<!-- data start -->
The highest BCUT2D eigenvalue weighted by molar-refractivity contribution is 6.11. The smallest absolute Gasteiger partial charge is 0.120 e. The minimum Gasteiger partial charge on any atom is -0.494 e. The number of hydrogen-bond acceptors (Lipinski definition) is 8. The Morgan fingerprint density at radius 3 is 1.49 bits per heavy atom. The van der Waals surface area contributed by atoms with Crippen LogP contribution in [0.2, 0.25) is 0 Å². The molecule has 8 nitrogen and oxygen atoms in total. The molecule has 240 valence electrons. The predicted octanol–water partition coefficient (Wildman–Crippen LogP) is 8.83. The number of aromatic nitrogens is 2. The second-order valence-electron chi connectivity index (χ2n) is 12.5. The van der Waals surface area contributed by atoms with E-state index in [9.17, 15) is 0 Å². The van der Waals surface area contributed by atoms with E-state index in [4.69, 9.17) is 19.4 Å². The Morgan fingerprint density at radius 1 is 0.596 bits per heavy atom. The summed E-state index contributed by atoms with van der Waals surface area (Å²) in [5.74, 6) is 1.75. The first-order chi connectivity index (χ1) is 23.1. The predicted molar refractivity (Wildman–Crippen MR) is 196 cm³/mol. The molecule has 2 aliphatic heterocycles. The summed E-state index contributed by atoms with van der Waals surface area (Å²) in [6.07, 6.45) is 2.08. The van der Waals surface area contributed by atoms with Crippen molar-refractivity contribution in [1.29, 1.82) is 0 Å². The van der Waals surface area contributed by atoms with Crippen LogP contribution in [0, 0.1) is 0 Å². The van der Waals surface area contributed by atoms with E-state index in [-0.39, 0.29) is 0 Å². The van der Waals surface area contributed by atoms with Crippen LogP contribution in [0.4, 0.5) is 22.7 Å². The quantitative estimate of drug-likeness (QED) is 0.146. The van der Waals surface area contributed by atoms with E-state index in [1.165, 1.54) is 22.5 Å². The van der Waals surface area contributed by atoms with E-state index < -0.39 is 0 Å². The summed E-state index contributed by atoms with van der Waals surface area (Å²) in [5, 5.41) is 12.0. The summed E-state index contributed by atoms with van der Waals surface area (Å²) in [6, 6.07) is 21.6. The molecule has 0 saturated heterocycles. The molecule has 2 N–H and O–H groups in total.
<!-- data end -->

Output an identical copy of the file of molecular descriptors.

The highest BCUT2D eigenvalue weighted by molar-refractivity contribution is 6.11. The smallest absolute Gasteiger partial charge is 0.120 e. The minimum Gasteiger partial charge on any atom is -0.494 e. The number of hydrogen-bond acceptors (Lipinski definition) is 8. The Morgan fingerprint density at radius 3 is 1.49 bits per heavy atom. The van der Waals surface area contributed by atoms with Crippen LogP contribution in [0.2, 0.25) is 0 Å². The molecule has 8 nitrogen and oxygen atoms in total. The molecule has 240 valence electrons. The predicted octanol–water partition coefficient (Wildman–Crippen LogP) is 8.83. The number of aromatic nitrogens is 2. The second-order valence-electron chi connectivity index (χ2n) is 12.5. The van der Waals surface area contributed by atoms with E-state index in [9.17, 15) is 0 Å². The van der Waals surface area contributed by atoms with E-state index in [4.69, 9.17) is 19.4 Å². The Morgan fingerprint density at radius 1 is 0.596 bits per heavy atom. The summed E-state index contributed by atoms with van der Waals surface area (Å²) in [5.74, 6) is 1.75. The first-order chi connectivity index (χ1) is 23.1. The predicted molar refractivity (Wildman–Crippen MR) is 196 cm³/mol. The molecule has 2 aliphatic heterocycles. The summed E-state index contributed by atoms with van der Waals surface area (Å²) in [6.07, 6.45) is 2.08. The van der Waals surface area contributed by atoms with Crippen molar-refractivity contribution in [1.29, 1.82) is 0 Å². The van der Waals surface area contributed by atoms with Crippen LogP contribution in [0, 0.1) is 0 Å². The van der Waals surface area contributed by atoms with E-state index in [-0.39, 0.29) is 0 Å². The van der Waals surface area contributed by atoms with Crippen LogP contribution in [0.4, 0.5) is 22.7 Å². The quantitative estimate of drug-likeness (QED) is 0.146. The van der Waals surface area contributed by atoms with E-state index in [1.165, 1.54) is 22.5 Å². The van der Waals surface area contributed by atoms with E-state index < -0.39 is 0 Å². The summed E-state index contributed by atoms with van der Waals surface area (Å²) in [5, 5.41) is 12.0. The summed E-state index contributed by atoms with van der Waals surface area (Å²) in [6, 6.07) is 21.6. The molecule has 0 saturated heterocycles. The molecule has 2 N–H and O–H groups in total.